The most important factor leading to the success of subxiphoid pericardiostomy as a diagnostic procedure is probably the level of suspicion on the part of the physician. In most patients in whom malignant pericardial effusion occurs, a primary tumor is already known to be present. Malignancies presenting with primary cardiac or pericardial involvement are extremely rare: 1 study examining 789 cases of pericardial tumors noted no primary cases. 4 The route of metastasis of most tumors to the pericardial space is well described. Retrograde lymphatic dissemination of tumor cells from involved mediastinal lymph nodes is thought to be the primary route of carcinomatous metastasis to the heart. In contrast, the hematogenous route has been proposed as the most common mechanism by which lymphomas, leukemias, sarcomas, and melanomas metastasize to the heart. Lymphomas have been reported to constitute over 9% of the total metastases by malignant neoplasms to the heart, and up to 20% of patients with lymphoma are found, at necropsy, to have cardiac involvement. 9 In our patient, no adenopathy or other clinical suggestion of lymphoma was noted; therefore, we had little reason to suspect malignancy.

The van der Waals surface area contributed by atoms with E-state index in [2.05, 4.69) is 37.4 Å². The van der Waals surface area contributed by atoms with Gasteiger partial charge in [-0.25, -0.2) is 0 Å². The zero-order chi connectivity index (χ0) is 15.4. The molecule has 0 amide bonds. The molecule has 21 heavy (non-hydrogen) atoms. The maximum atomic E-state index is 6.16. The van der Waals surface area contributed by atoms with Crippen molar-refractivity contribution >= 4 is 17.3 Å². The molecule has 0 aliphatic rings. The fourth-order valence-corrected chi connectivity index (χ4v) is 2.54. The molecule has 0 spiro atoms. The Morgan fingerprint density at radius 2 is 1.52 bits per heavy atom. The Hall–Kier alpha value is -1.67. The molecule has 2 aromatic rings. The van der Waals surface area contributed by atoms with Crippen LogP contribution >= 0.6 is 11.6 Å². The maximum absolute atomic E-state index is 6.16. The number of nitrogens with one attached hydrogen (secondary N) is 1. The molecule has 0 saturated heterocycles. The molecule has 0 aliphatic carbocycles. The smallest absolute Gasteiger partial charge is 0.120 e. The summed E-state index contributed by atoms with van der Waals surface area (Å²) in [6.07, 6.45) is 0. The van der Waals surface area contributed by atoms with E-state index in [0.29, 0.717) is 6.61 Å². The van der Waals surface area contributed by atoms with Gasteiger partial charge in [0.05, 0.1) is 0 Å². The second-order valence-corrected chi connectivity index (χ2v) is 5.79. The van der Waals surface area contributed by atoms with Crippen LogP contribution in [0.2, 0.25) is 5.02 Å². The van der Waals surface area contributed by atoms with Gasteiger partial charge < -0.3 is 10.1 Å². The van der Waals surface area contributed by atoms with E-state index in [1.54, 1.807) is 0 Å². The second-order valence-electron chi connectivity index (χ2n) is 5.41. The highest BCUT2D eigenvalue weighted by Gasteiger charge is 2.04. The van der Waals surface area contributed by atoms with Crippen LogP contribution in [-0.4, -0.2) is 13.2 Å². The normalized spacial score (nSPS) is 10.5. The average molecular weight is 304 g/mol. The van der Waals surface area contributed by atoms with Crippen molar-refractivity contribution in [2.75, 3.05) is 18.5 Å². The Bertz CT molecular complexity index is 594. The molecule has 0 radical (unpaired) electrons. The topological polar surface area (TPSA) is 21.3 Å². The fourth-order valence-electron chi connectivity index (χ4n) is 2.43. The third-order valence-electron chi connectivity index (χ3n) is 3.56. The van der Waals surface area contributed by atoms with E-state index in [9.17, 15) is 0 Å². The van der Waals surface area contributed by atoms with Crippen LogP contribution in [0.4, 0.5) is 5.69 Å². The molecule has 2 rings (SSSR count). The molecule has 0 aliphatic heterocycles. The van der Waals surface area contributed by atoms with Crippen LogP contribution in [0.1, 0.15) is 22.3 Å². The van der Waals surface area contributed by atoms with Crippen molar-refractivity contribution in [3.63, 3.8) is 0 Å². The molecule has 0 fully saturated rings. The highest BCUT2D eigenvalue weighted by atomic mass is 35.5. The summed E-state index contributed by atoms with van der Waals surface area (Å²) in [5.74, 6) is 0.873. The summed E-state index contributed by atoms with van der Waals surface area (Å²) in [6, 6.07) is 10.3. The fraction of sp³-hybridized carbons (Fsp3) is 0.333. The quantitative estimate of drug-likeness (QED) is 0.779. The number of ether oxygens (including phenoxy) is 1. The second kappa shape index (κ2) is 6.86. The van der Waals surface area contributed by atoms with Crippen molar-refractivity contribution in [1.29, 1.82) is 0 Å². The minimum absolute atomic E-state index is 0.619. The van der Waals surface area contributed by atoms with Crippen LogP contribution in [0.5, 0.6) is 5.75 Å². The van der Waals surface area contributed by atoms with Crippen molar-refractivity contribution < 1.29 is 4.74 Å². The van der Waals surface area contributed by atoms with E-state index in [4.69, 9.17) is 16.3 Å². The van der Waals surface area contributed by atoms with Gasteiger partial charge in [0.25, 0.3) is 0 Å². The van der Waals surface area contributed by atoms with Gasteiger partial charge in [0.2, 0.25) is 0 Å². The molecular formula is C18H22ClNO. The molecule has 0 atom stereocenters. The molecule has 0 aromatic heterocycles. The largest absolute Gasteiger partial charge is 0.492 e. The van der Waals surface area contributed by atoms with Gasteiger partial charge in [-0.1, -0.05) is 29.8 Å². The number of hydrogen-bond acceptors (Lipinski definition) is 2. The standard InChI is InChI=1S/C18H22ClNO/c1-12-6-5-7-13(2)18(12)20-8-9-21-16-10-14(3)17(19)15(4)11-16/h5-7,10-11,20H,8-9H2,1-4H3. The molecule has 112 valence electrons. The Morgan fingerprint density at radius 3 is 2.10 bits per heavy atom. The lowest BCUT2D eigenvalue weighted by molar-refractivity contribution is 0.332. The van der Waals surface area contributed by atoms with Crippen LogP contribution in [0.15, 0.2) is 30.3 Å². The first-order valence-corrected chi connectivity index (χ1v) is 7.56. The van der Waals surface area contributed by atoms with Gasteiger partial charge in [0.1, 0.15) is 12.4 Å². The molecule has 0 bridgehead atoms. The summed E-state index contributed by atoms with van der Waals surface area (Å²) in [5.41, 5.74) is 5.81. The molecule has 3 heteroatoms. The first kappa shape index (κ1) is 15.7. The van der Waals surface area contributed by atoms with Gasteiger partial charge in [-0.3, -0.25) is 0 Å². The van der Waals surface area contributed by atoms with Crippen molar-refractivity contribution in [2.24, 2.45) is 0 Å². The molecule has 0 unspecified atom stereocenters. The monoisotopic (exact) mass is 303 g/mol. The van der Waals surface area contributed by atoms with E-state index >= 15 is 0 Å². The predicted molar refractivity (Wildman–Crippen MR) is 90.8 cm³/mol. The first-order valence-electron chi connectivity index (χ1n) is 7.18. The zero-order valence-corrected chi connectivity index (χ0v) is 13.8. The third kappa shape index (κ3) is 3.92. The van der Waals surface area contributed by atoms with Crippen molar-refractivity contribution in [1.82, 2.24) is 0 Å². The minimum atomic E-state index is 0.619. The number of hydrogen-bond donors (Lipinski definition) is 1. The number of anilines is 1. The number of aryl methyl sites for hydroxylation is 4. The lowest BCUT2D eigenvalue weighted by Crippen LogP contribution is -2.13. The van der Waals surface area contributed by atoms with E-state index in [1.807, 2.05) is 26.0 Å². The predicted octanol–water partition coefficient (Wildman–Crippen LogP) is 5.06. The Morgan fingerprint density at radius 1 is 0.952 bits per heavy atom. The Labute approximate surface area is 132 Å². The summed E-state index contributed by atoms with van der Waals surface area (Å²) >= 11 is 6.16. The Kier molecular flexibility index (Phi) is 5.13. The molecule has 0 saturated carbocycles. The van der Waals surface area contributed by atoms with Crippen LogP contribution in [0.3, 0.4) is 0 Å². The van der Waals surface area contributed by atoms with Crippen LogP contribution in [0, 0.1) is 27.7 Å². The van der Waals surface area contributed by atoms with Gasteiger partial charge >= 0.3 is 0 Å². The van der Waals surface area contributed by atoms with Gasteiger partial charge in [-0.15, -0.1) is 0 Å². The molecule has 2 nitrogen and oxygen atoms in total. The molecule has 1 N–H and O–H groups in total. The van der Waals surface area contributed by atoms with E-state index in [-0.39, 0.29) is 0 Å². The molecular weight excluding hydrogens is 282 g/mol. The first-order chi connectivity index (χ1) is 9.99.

Several points of interest are illustrated by this case. First, the possibility of malignancy must be considered any time that pericardial effusion occurs in the absence of uremia. Along with this, any bloody fluid drained from a pericardiostomy should heighten the suspicion of malignancy. Failure of pericardial windows may be related to the premature removal of drainage catheters; therefore, when drainage ceases abruptly or prematurely, a test to confirm a dry pericardial sac may be useful to prevent recurrence of effusion. Finally, this case documents the rare occurrence of a B cell lymphoma with the heart as the sole site of involvement on presentation.

Footnotes

Address for reprints: R.L. Quigley, MD, PhD, Division of Cardiothoracic Surgery, Albert Einstein Medical Center, 5501 Old York Road, HB 3, Philadelphia, PA 19141

E-mail: ude.nietsnie@ryelgiuq

References